I agree, although it was not always thus, nor does this necessarily hold true in all locations. My father bought a house in 1960 for $50,000 (in 1960 dollars) and sold it 30 years later for $850,000 (in ~1990 dollars). He then moved to a cheaper part of the country (he was retired by then), bought a house for about $100,00 and had a nice chunk of change to augment his pension during retirement.
$50.000 in 1960 was about $221.000 in 1990, so in real terms the house increased an amazing 4,6% a year. I guess the surrounding area changed dramatically in the 30 years he owned the house (more urban, closer to good services). With a good link to labour market the area/house would increase in tandem with US economy and income - wich was great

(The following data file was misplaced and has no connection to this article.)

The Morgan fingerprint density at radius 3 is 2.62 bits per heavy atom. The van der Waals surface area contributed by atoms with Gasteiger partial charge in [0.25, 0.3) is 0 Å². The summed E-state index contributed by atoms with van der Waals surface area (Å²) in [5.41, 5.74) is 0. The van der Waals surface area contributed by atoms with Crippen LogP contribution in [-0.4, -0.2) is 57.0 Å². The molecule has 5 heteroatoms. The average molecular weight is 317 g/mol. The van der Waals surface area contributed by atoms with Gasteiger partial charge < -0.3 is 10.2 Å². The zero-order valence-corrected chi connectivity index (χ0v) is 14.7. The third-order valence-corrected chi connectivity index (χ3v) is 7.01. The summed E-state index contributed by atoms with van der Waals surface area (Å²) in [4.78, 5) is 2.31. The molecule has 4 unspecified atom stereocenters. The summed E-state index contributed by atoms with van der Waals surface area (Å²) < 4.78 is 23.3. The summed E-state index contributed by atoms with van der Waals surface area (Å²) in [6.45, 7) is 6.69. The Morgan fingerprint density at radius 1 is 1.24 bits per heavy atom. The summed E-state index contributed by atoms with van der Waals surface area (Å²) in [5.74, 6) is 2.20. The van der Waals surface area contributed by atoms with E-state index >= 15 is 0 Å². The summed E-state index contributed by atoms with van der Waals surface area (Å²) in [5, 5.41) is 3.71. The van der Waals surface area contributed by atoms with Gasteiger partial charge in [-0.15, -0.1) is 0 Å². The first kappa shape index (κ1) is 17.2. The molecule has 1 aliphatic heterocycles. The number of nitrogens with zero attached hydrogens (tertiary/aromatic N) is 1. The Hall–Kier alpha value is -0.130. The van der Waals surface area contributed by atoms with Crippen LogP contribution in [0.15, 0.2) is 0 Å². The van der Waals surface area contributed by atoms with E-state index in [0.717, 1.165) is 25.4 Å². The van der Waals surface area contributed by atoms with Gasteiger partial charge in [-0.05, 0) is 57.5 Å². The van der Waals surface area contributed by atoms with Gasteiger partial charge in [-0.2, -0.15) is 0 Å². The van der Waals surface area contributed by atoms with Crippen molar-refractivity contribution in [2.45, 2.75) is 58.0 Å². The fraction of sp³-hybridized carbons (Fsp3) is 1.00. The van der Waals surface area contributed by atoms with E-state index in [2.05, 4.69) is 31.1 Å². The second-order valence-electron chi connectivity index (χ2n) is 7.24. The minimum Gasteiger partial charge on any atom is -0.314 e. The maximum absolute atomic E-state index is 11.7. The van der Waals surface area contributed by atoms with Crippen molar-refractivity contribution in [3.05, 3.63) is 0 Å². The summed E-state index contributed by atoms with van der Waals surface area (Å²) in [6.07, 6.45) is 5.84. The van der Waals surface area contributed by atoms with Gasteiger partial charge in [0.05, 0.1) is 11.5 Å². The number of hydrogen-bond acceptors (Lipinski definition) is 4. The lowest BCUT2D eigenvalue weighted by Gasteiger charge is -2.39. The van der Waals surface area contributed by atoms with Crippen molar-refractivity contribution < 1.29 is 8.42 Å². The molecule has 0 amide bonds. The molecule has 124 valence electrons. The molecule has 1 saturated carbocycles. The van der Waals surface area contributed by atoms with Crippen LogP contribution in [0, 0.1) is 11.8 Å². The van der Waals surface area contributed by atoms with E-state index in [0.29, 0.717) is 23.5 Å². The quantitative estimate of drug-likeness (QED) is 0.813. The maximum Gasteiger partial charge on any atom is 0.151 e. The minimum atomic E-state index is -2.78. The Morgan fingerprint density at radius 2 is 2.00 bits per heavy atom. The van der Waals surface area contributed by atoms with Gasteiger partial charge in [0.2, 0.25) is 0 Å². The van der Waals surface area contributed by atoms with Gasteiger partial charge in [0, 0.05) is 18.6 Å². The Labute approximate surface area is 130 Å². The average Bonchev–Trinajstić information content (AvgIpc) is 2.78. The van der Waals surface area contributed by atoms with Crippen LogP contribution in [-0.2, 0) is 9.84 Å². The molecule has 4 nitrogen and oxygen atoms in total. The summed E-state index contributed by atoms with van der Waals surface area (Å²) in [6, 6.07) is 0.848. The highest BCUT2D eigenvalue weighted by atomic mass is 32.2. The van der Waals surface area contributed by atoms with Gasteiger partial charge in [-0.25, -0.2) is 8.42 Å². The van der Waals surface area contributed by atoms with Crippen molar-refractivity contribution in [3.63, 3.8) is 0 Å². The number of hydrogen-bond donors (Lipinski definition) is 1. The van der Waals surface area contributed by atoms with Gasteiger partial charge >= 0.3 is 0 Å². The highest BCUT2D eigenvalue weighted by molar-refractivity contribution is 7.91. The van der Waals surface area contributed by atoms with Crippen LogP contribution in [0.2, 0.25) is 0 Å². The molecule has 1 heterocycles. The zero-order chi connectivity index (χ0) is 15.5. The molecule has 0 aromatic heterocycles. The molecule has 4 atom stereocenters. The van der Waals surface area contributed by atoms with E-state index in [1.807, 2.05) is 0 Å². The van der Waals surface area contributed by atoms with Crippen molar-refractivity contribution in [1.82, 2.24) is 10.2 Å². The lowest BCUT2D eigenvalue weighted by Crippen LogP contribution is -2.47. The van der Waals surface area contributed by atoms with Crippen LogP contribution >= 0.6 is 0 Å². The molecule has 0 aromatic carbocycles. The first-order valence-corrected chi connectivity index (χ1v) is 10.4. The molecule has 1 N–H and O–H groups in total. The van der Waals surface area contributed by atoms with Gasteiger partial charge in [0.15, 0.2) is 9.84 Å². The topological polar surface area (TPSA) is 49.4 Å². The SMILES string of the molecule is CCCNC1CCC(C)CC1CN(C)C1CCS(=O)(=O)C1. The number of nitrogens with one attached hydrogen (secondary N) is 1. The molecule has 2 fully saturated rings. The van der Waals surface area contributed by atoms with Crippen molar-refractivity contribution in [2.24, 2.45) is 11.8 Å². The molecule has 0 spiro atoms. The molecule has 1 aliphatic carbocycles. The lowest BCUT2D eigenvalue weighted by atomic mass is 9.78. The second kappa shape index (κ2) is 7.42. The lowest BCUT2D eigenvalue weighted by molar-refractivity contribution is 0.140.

Since the middle ages house prices have correlated with income, and since then longer periods with real income gains over 1-2% (as 1960-1990) has been extremely rare. My guess is it will be rare the upcoming 500 years also. And - even after a house price bubble fueled financial crisis, house prices are high (compared to income) thanks to extremely low interes rates.